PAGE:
The NAASA youth group at Newton Aycliffe Youth and Community Centre were joined by Sedgefield MP Phil Wilson, for pizza and to discuss the importance of voting.
In total 30 young people attended the session, to listen to Mr Wilson discuss the importance of registering to vote and how laws in the UK are made.
The Newton Aycliffe and Shildon Alive Friday evening youth group attracts those in their teens up to 19 years old, which means some of those who attended could cast their first vote in the EU referendum this June.
But this government has made it harder for those young people to have their voice heard.
The rushing through of individual voter registration, a year earlier than planned, has stripped the ability to vote in local and national elections from hundreds of thousands of people.
According to a study by the Electoral Commission, 770,000 names were removed from the register when the transition period to individual voter registration ended, with those affected mainly young people or from disadvantaged backgrounds.
Phil Wilson however, has made it clear that he will work hard to ensure young people in his constituency are not denied a voice.
He said “It is disgraceful that this government is making it harder for young people to express their opinion in the voting booth. Young people are the future of our country. Yet they are disproportionately affected by government cuts and deserve to have their voice heard.”
The current Tory government continues to hit young people the hardest. Maintenance grants for the poorest students have been scrapped, tuition fees have trebled, the number of young people owning their own homes is at its lowest level since record began, and those under 25 will not benefit to the rise in the national minimum wage.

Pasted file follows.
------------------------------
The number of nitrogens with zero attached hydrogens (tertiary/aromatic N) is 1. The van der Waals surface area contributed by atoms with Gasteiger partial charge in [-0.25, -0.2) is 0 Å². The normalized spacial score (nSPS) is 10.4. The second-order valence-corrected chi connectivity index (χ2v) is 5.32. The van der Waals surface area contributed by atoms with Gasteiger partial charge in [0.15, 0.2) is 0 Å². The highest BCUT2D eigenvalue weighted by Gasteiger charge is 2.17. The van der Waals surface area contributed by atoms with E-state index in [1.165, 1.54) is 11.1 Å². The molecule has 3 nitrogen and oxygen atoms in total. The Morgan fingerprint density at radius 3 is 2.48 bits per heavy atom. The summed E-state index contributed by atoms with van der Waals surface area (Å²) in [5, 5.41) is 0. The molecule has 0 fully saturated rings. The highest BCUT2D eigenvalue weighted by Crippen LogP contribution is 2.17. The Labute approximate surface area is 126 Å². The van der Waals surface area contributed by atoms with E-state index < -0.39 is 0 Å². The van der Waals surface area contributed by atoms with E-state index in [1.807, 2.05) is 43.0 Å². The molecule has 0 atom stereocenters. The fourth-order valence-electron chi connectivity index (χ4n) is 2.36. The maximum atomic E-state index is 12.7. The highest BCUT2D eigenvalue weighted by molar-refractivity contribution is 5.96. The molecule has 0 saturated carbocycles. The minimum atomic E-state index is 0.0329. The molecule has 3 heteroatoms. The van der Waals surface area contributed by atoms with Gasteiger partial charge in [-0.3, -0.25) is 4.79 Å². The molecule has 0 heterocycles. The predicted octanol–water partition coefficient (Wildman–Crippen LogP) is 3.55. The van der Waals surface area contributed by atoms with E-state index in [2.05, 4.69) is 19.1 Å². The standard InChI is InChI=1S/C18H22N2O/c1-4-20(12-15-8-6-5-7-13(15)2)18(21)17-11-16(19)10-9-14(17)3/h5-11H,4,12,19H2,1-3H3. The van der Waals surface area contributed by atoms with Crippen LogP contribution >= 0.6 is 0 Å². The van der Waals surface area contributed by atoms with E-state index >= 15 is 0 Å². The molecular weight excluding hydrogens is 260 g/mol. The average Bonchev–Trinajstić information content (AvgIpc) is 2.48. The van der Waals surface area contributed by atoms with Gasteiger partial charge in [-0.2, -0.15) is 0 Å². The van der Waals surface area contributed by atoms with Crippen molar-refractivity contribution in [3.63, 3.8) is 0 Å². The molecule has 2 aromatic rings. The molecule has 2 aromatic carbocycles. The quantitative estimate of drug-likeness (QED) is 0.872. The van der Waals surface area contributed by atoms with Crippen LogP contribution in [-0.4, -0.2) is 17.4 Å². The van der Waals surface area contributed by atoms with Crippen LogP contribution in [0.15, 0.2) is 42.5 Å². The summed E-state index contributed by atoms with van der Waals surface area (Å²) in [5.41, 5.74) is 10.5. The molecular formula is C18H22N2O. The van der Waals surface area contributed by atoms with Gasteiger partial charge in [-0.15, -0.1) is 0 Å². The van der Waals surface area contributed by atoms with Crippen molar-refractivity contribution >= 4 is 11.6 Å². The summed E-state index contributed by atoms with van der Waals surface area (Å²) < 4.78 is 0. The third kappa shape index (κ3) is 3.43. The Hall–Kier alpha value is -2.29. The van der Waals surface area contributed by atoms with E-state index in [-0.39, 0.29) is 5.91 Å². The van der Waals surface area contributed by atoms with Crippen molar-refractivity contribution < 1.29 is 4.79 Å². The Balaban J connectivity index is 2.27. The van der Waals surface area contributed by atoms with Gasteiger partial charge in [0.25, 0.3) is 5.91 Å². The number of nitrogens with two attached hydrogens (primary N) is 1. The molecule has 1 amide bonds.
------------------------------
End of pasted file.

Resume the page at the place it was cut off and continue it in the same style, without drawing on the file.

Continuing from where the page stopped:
In addition, 853,000 young people are not in employment, education, or training.
During his session with the young people at NAASA teens, Mr Wilson heard about their concerns and answered numerous questions on a range of issues, with one teen quizzing the MP on changes regarding e-cigarette legislation.
Others told Phil how important the youth centre is to them, and expressed their concerns over potential changes to the youth service in County Durham, a direct result of the disproportionate cuts the Tory government is placing upon Durham County Council, with the toll of government austerity costing the council £290 million between 2010 and 2020.
Commenting on the session, Mr Wilson said “What evenings like this show is young people care about their communities, and want their voice to be heard. The teens and the staff at NAASA are a credit to the town and to the constituency.”
“I want young people to have their say, it is not about whether they vote for me, it is about enabling them to exercise their fundamental right to vote, regardless who it is for.”
Vince Crosby Chairman of the Board of Trustees said, “My Trustees are fully behind this of getting young people to become involved in the way they can understand how both laws are made and how to engage with the MP and I would like to thank Phil Wilson MP for taking the time out. The young people having previously met with the local Councillors are becoming more involved.”
After Mr Wilson has finished speaking, those aged 16 an over were able to register to vote.
Overall the evening was a great success, with 16 pizzas consumed, and more young people now on the electoral register, able to have their voice heard.